Whenever I learn about a new MMO, one of the first things I do is check out its in-game screenshots. A game’s overall art design and aesthetic can greatly influence my opinion of it long before I set a virtual “foot” inside of it. If I like what I see in the screenshots, I’ll then proceed to learn more about the game’s races and classes. For better or worse, I take the designers’ descriptions of the classes and fit them into the usual RPG paradigm: melee, ranged, stealth, magic user, etc. It’s always a pleasant surprise when a game manages to create a variation on this standard mechanic, but I’m not necessarily disappointed if it doesn’t. Finally, I take a look at the races to get a sense of the game’s setting and story.
When I first learned of Mechanist Games’ City of Steam I was confused by its name. I thought it was somehow associated with Valve. “Hmm. A game set in the steam punk genre? This could be interesting,” I thought. When the screenshots looked promising I proceeded to take a look at the classes: Arcanist, Gunner, Warder, Channeler. Also known as magic user, ranged combat, fighter, and healer. OK, not the most original perhaps, but I’ve certainly seen worse.
Finally, I took a look at the game’s various races.
Whereupon I hit a brick wall.
It wasn’t the races themselves – of which there are several (nine) – that offended me. Rather, it was the accompanying pictures. You can see all of the descriptions and portraits here. The comic above was taken directly from these images – I just didn’t have room for all nine of them.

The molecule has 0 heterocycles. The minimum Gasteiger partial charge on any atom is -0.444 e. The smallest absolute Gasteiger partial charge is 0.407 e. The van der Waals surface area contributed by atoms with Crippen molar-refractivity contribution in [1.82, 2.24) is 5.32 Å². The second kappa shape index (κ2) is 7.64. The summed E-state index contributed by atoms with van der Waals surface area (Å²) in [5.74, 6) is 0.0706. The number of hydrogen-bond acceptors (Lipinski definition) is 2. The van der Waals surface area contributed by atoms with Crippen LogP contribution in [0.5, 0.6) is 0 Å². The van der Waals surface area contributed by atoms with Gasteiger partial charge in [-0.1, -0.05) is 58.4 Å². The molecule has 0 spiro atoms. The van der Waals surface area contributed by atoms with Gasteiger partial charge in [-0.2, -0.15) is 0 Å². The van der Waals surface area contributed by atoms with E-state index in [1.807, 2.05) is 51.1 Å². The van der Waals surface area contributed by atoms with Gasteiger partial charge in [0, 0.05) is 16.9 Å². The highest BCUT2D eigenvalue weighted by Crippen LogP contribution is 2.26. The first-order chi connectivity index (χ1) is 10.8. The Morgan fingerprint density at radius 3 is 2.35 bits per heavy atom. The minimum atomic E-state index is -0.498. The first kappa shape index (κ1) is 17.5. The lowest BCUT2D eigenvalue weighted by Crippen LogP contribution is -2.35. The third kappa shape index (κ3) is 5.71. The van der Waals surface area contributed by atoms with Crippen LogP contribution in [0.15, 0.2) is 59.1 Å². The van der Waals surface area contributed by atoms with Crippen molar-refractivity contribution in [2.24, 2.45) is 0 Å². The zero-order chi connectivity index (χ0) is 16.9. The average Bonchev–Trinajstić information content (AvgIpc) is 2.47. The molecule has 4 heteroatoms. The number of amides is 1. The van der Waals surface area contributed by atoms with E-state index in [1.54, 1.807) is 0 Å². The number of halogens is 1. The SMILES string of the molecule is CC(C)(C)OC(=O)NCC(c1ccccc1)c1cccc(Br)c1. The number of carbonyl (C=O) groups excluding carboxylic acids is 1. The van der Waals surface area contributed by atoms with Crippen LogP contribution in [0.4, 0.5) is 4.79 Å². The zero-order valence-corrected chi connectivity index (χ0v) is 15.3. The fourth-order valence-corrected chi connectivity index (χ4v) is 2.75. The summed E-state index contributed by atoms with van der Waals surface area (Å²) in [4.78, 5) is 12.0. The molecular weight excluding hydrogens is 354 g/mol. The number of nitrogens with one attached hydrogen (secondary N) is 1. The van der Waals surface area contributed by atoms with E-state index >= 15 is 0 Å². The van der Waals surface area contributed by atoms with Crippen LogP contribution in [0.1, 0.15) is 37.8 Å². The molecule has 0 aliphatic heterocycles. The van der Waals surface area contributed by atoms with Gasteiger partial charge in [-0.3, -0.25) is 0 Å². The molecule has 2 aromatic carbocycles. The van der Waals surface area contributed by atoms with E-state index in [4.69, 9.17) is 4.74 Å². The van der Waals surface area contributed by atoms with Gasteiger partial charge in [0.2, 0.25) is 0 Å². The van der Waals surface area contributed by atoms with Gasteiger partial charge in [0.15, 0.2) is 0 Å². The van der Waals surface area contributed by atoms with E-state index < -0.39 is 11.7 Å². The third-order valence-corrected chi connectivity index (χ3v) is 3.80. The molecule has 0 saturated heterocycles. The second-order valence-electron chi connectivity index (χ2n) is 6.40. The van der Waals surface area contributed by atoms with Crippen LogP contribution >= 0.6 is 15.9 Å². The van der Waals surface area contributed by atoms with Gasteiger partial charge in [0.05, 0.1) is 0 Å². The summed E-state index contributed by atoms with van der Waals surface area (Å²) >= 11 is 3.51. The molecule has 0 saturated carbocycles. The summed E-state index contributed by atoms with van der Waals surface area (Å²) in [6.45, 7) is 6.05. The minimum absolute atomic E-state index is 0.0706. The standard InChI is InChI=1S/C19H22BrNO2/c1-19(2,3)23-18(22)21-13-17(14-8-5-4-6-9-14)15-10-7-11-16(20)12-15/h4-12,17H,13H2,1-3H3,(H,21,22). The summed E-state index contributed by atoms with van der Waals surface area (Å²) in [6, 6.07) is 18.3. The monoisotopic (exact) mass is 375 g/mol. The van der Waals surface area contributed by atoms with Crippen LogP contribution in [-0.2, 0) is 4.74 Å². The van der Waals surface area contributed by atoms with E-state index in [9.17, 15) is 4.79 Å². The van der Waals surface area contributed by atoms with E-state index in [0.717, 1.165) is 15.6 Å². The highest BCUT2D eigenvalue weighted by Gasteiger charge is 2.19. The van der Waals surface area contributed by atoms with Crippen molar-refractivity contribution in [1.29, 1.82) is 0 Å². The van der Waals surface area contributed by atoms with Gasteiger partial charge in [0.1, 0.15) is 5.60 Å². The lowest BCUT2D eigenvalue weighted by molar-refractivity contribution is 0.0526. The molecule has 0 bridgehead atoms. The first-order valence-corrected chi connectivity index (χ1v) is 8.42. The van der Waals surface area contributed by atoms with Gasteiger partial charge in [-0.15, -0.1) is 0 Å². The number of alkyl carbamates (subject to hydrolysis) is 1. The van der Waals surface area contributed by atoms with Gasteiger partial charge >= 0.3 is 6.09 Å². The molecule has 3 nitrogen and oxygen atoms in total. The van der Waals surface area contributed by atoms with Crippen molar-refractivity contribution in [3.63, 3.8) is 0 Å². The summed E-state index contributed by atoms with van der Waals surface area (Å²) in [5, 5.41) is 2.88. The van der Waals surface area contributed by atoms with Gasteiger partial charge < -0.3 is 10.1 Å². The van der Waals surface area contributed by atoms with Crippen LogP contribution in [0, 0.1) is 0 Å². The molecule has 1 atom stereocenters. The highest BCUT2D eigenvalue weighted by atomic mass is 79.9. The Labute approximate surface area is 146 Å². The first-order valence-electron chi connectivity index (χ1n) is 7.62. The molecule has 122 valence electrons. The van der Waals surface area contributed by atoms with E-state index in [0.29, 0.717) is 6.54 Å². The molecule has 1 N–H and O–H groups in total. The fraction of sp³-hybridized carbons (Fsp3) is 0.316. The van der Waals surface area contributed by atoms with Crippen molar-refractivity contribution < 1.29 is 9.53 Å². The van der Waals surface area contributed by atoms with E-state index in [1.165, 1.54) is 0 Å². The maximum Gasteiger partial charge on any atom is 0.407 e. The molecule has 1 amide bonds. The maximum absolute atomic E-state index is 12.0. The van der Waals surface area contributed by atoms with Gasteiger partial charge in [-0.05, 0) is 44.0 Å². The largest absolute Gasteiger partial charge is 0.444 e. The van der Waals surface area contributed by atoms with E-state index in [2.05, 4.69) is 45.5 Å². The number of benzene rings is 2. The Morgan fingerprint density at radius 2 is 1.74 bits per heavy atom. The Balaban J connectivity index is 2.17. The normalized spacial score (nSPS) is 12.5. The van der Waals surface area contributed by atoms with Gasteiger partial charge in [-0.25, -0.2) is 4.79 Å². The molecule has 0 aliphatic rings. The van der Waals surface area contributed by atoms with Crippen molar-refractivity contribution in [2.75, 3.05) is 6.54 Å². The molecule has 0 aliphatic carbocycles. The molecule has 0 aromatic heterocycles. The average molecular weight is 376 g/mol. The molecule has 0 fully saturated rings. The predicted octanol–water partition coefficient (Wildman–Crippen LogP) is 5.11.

As I clicked through the portrait and description for each race, I became progressively more annoyed…
Heartlanders: “Wow. That’s some cleavage!”
Avens: “Less cleavage. More navel.”
Ostenians: “Armor with form-fitting boob cups? Silly, but tolerable.”
Stoigmari: “Fur hat and barely covered breasts? At least her ears will stay warm, I guess.”
Draug: “Great. Bikini armor for the not win.”
Riven: “Corset dress with lots of exposed skin? How is she supposed to breathe in that outfit, let alone fight?”
Goblins: “Halter top, mini-skirt and a gun. Is she fighting monsters or trying out for the cheer-leading squad?”
Hobbes: “More pushed-up cleavage and bared midriff. I’d look pissed-off too, if I was her.”
Orcs: “Oh, come on! Even the orc has big boobs and an exposed navel? Nothing says ‘intimidating’ like sexy, unprotected internal organs!”
Now mind you, I haven’t even played the game yet, since it’s currently in alpha testing. The gameplay videos that I’ve seen look promising, although they don’t say “steampunk” so much as “generic dungeon crawler”. It appears to have above average production values, so I hold on to some vague hope that the female armor in the game is more practical and less gratuitous that what is being shown in the concept art.
Ultimately I have to wonder how these sexist stereotypes in video games continue to persist. Do the artists really have such a limited concept of what female characters (of any stripe) should look like? I imagine a game’s producer approaching an artist saying, “We need some concept drawings of a female orc warrior by Friday”. And the artist replies, “Large, green-skinned humanoid with big boobs and a bikini halter top. I’ll get right on that, boss!” The alternative is too depressing. I refuse to accept the fact that the entire gaming industry is run by juvenile men with inflated senses of entitlement who believe that women exist for no other reason than to be ogled and pursued.
So listen up game designers! Contrary to what you may have been told, women are human beings. We are not objects. We do not exist solely for the male (heterosexual) gaze. We have internal organs and femoral arteries that need protection. Little girls are not sex objects to be fetishized.
We want to play female characters who look like us. ALL of us.